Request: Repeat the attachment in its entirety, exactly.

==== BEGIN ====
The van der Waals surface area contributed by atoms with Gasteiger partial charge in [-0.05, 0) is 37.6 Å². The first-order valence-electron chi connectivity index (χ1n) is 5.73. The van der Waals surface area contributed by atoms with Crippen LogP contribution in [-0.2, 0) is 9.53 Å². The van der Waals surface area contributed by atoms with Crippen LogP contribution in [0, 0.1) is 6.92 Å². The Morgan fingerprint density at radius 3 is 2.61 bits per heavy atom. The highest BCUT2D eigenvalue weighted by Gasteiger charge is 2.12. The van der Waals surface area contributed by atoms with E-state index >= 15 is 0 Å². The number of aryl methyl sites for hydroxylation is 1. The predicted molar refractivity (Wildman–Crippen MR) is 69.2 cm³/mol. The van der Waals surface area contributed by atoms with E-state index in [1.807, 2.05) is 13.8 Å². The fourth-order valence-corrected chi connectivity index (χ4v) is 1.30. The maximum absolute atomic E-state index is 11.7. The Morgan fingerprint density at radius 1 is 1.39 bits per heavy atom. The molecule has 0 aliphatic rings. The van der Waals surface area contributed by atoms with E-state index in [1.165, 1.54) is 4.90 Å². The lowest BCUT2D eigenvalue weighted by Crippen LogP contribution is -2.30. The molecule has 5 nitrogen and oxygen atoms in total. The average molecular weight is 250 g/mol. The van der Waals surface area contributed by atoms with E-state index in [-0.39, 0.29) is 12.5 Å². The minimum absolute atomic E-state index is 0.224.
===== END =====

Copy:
The van der Waals surface area contributed by atoms with Gasteiger partial charge in [-0.05, 0) is 37.6 Å². The first-order valence-electron chi connectivity index (χ1n) is 5.73. The van der Waals surface area contributed by atoms with Crippen LogP contribution in [-0.2, 0) is 9.53 Å². The van der Waals surface area contributed by atoms with Crippen LogP contribution in [0, 0.1) is 6.92 Å². The Morgan fingerprint density at radius 3 is 2.61 bits per heavy atom. The highest BCUT2D eigenvalue weighted by Gasteiger charge is 2.12. The van der Waals surface area contributed by atoms with E-state index >= 15 is 0 Å². The number of aryl methyl sites for hydroxylation is 1. The predicted molar refractivity (Wildman–Crippen MR) is 69.2 cm³/mol. The van der Waals surface area contributed by atoms with E-state index in [1.807, 2.05) is 13.8 Å². The fourth-order valence-corrected chi connectivity index (χ4v) is 1.30. The maximum absolute atomic E-state index is 11.7. The Morgan fingerprint density at radius 1 is 1.39 bits per heavy atom. The molecule has 0 aliphatic rings. The van der Waals surface area contributed by atoms with E-state index in [1.165, 1.54) is 4.90 Å². The lowest BCUT2D eigenvalue weighted by Crippen LogP contribution is -2.30. The molecule has 5 nitrogen and oxygen atoms in total. The average molecular weight is 250 g/mol. The van der Waals surface area contributed by atoms with E-state index in [-0.39, 0.29) is 12.5 Å². The minimum absolute atomic E-state index is 0.224.